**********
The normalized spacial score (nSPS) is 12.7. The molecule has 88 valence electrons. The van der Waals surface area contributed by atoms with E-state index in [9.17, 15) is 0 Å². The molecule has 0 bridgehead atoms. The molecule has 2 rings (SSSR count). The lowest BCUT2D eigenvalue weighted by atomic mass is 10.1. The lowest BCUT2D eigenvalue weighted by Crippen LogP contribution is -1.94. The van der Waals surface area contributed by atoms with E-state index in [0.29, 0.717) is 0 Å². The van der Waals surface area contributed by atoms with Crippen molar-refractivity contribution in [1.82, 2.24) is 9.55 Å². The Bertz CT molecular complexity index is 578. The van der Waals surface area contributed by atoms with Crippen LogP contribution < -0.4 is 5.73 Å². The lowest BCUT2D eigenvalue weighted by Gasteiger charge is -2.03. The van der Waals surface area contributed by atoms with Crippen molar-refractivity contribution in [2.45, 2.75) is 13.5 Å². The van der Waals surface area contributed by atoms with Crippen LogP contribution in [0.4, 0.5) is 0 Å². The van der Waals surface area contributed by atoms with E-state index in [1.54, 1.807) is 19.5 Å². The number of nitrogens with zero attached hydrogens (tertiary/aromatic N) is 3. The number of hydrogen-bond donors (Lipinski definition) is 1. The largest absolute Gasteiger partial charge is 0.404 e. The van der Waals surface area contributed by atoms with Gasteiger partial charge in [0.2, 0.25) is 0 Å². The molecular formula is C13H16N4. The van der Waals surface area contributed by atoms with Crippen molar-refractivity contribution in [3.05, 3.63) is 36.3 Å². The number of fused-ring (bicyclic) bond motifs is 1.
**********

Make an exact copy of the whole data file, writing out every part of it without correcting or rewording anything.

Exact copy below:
The normalized spacial score (nSPS) is 12.7. The molecule has 88 valence electrons. The van der Waals surface area contributed by atoms with E-state index in [9.17, 15) is 0 Å². The molecule has 0 bridgehead atoms. The molecule has 2 rings (SSSR count). The lowest BCUT2D eigenvalue weighted by atomic mass is 10.1. The lowest BCUT2D eigenvalue weighted by Crippen LogP contribution is -1.94. The van der Waals surface area contributed by atoms with E-state index in [0.29, 0.717) is 0 Å². The van der Waals surface area contributed by atoms with Crippen molar-refractivity contribution in [1.82, 2.24) is 9.55 Å². The Bertz CT molecular complexity index is 578. The van der Waals surface area contributed by atoms with Crippen LogP contribution < -0.4 is 5.73 Å². The lowest BCUT2D eigenvalue weighted by Gasteiger charge is -2.03. The van der Waals surface area contributed by atoms with Crippen molar-refractivity contribution in [2.45, 2.75) is 13.5 Å². The van der Waals surface area contributed by atoms with Crippen LogP contribution in [0.4, 0.5) is 0 Å². The van der Waals surface area contributed by atoms with E-state index in [1.54, 1.807) is 19.5 Å². The number of nitrogens with zero attached hydrogens (tertiary/aromatic N) is 3. The number of hydrogen-bond donors (Lipinski definition) is 1. The largest absolute Gasteiger partial charge is 0.404 e. The van der Waals surface area contributed by atoms with Gasteiger partial charge in [0.2, 0.25) is 0 Å². The molecular formula is C13H16N4. The van der Waals surface area contributed by atoms with Crippen molar-refractivity contribution in [3.05, 3.63) is 36.3 Å². The number of fused-ring (bicyclic) bond motifs is 1.